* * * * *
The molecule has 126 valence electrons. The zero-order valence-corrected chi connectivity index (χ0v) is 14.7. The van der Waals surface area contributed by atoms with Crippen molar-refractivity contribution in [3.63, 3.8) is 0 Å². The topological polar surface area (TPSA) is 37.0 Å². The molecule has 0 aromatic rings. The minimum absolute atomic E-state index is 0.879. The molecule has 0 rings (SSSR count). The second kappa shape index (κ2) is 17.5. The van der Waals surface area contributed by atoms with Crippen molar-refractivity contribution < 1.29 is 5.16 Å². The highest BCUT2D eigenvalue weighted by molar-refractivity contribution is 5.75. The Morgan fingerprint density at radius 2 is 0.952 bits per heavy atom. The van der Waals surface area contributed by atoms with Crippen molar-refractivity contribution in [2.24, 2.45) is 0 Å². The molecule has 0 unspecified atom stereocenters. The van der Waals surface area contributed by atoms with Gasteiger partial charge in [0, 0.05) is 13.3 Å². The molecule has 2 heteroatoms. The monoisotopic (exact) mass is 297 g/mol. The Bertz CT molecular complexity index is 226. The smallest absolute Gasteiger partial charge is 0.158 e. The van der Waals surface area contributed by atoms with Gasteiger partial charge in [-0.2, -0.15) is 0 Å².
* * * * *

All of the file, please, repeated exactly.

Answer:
The molecule has 126 valence electrons. The zero-order valence-corrected chi connectivity index (χ0v) is 14.7. The van der Waals surface area contributed by atoms with Crippen molar-refractivity contribution in [3.63, 3.8) is 0 Å². The topological polar surface area (TPSA) is 37.0 Å². The molecule has 0 aromatic rings. The minimum absolute atomic E-state index is 0.879. The molecule has 0 rings (SSSR count). The second kappa shape index (κ2) is 17.5. The van der Waals surface area contributed by atoms with Crippen molar-refractivity contribution < 1.29 is 5.16 Å². The highest BCUT2D eigenvalue weighted by molar-refractivity contribution is 5.75. The Morgan fingerprint density at radius 2 is 0.952 bits per heavy atom. The van der Waals surface area contributed by atoms with Crippen molar-refractivity contribution in [2.24, 2.45) is 0 Å². The molecule has 0 unspecified atom stereocenters. The van der Waals surface area contributed by atoms with Gasteiger partial charge in [0, 0.05) is 13.3 Å². The molecule has 2 heteroatoms. The monoisotopic (exact) mass is 297 g/mol. The Bertz CT molecular complexity index is 226. The smallest absolute Gasteiger partial charge is 0.158 e. The van der Waals surface area contributed by atoms with Gasteiger partial charge in [-0.2, -0.15) is 0 Å².